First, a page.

I just took today as a vacation day, but the importance of taking time off for yourself is so important for your mental health.
Remember Keanu Reeves was Shane Falco in The Replacements before becoming Mr. John Wick.
As I mentioned before, I primarily work remotely and many people immediately think it is cool you are able to take care of so many personal things because you are at home, doing laundry, watching your children, grocery shopping, going to doctor’s appointments, etc.
That doesn’t work for me…
When I work, I am completely “dialed in” to the point where I haven’t been taking breaks, lunches or even stepping away from my desk, which is a stand-up desk I use the entire day and night when working. It is better than sitting and recommending one if you do not have it already.
I own it and the only one that can change it…
I am making more of an effort to take the breaks that I need to maintain my mental health. I am also doing well eating healthy and working out during the week.
Taking a mental health day from work is a valuable and necessary practice for maintaining your overall well-being. Just like you might take a sick day when you have a physical ailment, it’s important to recognize when you need a break to address your mental health. Here are some steps to consider when taking a mental health day:
- Check Company Policies: Review your company’s policies regarding time off, sick leave, or personal days. Some organizations have specific policies for mental health days, while others may categorize them under personal or sick days.
- Plan Ahead: Whenever possible, plan your mental health day in advance. This allows you to communicate your absence to your supervisor and colleagues, making it easier for them to manage workloads during your absence.
- Be Honest: When requesting the day off, be honest with your supervisor or HR department about the reason. You don’t need to provide specific details if you’re not comfortable, but letting them know it’s for mental health reasons can help reduce any stigma around it.
- Request Time Off: Follow your company’s procedures for requesting time off. This might involve submitting a formal request through HR, using an online system, or informing your supervisor directly.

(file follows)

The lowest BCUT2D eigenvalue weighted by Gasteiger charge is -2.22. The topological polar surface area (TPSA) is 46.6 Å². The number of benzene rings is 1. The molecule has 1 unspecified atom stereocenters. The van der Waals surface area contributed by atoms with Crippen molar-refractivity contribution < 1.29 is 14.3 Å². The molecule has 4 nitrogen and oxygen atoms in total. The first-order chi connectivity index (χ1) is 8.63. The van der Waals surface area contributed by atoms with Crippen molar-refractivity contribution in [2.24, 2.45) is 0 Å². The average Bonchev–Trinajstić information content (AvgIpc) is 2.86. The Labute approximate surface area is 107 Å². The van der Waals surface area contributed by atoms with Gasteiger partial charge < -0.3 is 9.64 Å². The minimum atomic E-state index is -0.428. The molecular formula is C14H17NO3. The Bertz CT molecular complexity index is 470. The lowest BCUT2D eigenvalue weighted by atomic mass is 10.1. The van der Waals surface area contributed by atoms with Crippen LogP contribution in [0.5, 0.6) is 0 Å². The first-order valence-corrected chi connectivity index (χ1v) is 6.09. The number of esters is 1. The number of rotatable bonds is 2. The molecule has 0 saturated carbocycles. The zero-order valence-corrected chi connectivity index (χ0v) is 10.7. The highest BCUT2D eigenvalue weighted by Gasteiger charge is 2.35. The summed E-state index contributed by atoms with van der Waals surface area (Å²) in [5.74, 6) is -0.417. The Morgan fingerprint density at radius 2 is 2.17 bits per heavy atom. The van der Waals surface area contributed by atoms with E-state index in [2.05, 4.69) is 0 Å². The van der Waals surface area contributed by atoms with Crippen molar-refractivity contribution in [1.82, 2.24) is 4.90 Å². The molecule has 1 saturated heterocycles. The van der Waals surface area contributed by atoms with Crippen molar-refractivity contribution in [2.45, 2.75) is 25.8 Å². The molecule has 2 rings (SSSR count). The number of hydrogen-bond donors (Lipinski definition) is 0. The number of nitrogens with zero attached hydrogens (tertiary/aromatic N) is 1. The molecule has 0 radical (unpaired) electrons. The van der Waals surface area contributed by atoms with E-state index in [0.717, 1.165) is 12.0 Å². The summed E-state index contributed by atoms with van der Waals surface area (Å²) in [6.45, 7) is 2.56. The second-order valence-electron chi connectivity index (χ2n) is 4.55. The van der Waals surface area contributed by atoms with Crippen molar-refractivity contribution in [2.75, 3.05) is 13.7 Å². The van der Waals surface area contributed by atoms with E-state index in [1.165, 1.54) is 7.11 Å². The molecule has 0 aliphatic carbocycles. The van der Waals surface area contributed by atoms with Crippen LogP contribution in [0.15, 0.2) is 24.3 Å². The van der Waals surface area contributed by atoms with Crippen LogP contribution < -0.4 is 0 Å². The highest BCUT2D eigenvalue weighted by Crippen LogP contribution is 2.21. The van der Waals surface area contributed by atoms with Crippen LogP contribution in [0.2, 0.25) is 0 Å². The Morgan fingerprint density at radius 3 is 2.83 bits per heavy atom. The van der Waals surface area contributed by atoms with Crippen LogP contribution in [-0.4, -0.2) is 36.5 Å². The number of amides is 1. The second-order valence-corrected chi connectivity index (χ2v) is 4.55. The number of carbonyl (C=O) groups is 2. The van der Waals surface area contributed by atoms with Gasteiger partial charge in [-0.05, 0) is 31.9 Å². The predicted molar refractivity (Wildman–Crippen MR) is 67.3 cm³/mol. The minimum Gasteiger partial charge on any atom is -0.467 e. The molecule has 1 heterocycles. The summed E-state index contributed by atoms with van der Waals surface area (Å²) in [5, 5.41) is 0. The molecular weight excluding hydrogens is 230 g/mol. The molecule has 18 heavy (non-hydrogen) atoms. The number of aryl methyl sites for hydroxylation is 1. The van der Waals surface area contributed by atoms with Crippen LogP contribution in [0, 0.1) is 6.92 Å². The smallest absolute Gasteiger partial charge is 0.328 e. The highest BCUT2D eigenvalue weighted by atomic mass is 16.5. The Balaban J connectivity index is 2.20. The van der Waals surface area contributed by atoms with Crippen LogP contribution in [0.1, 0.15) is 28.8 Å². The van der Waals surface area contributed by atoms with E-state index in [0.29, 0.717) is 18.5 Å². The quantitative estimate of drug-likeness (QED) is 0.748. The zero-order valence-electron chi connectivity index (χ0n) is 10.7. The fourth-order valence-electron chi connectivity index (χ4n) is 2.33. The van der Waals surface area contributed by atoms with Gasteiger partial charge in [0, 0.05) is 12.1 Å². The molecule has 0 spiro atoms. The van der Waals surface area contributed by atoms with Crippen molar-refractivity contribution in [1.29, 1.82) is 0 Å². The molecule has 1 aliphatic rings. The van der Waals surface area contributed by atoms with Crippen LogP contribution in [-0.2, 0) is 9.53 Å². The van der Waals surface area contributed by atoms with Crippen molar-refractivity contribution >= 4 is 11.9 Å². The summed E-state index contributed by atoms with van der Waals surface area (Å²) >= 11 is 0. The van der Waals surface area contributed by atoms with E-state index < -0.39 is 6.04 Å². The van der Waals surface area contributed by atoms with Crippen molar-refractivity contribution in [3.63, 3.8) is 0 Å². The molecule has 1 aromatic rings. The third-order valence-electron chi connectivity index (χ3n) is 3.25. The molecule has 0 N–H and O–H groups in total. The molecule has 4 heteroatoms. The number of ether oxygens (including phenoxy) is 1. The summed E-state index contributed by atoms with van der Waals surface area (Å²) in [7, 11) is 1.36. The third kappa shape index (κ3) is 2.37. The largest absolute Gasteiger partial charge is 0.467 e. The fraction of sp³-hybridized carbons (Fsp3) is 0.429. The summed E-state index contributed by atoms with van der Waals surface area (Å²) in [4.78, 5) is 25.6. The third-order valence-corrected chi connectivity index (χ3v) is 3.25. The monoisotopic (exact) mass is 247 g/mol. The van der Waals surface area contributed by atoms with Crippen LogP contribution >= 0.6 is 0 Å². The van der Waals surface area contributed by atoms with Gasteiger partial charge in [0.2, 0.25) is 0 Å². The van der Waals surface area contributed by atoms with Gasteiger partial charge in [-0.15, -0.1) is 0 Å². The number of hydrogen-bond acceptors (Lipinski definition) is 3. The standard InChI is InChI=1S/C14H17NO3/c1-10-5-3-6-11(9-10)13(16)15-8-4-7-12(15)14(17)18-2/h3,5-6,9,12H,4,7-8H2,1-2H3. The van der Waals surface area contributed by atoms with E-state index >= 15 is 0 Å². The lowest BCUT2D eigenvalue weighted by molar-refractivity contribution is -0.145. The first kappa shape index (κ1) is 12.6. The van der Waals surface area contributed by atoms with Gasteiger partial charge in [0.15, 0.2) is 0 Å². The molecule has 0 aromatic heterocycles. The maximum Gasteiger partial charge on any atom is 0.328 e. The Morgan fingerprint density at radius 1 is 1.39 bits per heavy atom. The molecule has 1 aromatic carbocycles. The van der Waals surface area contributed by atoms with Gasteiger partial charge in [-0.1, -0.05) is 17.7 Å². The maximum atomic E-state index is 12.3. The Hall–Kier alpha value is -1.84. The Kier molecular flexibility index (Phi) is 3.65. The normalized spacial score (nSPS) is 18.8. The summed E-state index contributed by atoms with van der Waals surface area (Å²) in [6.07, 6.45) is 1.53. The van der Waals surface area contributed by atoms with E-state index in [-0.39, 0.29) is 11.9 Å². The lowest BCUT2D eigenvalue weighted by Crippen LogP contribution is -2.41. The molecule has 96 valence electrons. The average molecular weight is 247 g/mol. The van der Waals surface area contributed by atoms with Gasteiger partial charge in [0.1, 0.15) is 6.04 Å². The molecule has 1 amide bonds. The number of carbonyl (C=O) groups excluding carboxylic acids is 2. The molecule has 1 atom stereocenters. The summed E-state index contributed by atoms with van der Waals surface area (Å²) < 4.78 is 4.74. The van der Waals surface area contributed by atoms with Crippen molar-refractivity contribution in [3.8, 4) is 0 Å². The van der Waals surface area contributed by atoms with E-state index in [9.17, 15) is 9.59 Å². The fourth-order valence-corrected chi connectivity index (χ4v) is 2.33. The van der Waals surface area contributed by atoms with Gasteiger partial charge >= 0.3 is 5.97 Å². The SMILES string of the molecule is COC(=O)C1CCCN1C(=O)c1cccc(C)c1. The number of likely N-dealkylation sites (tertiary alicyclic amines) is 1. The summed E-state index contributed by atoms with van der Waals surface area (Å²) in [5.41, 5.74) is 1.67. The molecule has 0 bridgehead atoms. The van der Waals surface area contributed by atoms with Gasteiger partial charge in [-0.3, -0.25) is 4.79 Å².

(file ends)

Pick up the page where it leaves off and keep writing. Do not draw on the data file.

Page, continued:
- Prepare for Your Absence: To minimize disruption to your team and workload, try to complete any urgent tasks or hand over responsibilities to a colleague if necessary. Create an out-of-office message for your email and update your calendar to reflect your absence.
- Set Boundaries: Use your mental health day as an opportunity to disconnect from work-related stressors. Avoid checking work emails or taking work calls. Instead, focus on self-care activities that help you recharge.
- Self-Care: Use your mental health day to engage in activities that promote relaxation and well-being. This might include meditation, exercise, spending time in nature, reading, journaling, or pursuing hobbies you enjoy.
- Reflect and Recharge: Take time to reflect on your mental health and what you need to do to maintain it. Consider seeking professional help or support if you’re dealing with ongoing mental health challenges.
- Communicate with Your Team: When you return to work, consider sharing with your team that you took a mental health day. This can help reduce stigma and encourage open conversations about mental health in the workplace.
- Monitor Your Progress: Pay attention to how you feel after your mental health day. If you’re still struggling, it might be a sign that you need more extended support or time off. Don’t hesitate to reach out to a mental health professional for guidance.
Remember that taking care of your mental health is just as important as taking care of your physical health. Mental health days can be a proactive way to manage stress, prevent burnout, and maintain a healthy work-life balance.
Take a break before turning into Baba Yaga (“the boogeyman”)
How am I spending my day today? Going to the grocery store with my wife. See you in aisle 5 at Jewel Osco (see my previous post). “Yeah I’m thinking I’m back!”